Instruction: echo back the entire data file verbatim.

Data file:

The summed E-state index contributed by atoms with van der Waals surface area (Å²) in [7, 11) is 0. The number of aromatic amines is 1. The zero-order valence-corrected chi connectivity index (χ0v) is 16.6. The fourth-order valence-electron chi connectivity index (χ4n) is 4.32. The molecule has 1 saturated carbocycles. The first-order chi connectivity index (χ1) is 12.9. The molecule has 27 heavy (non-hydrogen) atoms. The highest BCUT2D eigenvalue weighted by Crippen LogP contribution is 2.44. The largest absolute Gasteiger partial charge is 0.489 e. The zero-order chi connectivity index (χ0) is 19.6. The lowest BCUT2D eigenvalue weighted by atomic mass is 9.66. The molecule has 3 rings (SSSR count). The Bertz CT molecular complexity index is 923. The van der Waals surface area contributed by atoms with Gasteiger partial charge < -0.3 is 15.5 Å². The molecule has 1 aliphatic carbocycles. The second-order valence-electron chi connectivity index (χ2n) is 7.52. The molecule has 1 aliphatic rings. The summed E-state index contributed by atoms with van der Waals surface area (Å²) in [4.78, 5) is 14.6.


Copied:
The summed E-state index contributed by atoms with van der Waals surface area (Å²) in [7, 11) is 0. The number of aromatic amines is 1. The zero-order valence-corrected chi connectivity index (χ0v) is 16.6. The fourth-order valence-electron chi connectivity index (χ4n) is 4.32. The molecule has 1 saturated carbocycles. The first-order chi connectivity index (χ1) is 12.9. The molecule has 27 heavy (non-hydrogen) atoms. The highest BCUT2D eigenvalue weighted by Crippen LogP contribution is 2.44. The largest absolute Gasteiger partial charge is 0.489 e. The zero-order chi connectivity index (χ0) is 19.6. The lowest BCUT2D eigenvalue weighted by atomic mass is 9.66. The molecule has 3 rings (SSSR count). The Bertz CT molecular complexity index is 923. The van der Waals surface area contributed by atoms with Gasteiger partial charge < -0.3 is 15.5 Å². The molecule has 1 aliphatic carbocycles. The second-order valence-electron chi connectivity index (χ2n) is 7.52. The molecule has 1 aliphatic rings. The summed E-state index contributed by atoms with van der Waals surface area (Å²) in [4.78, 5) is 14.6.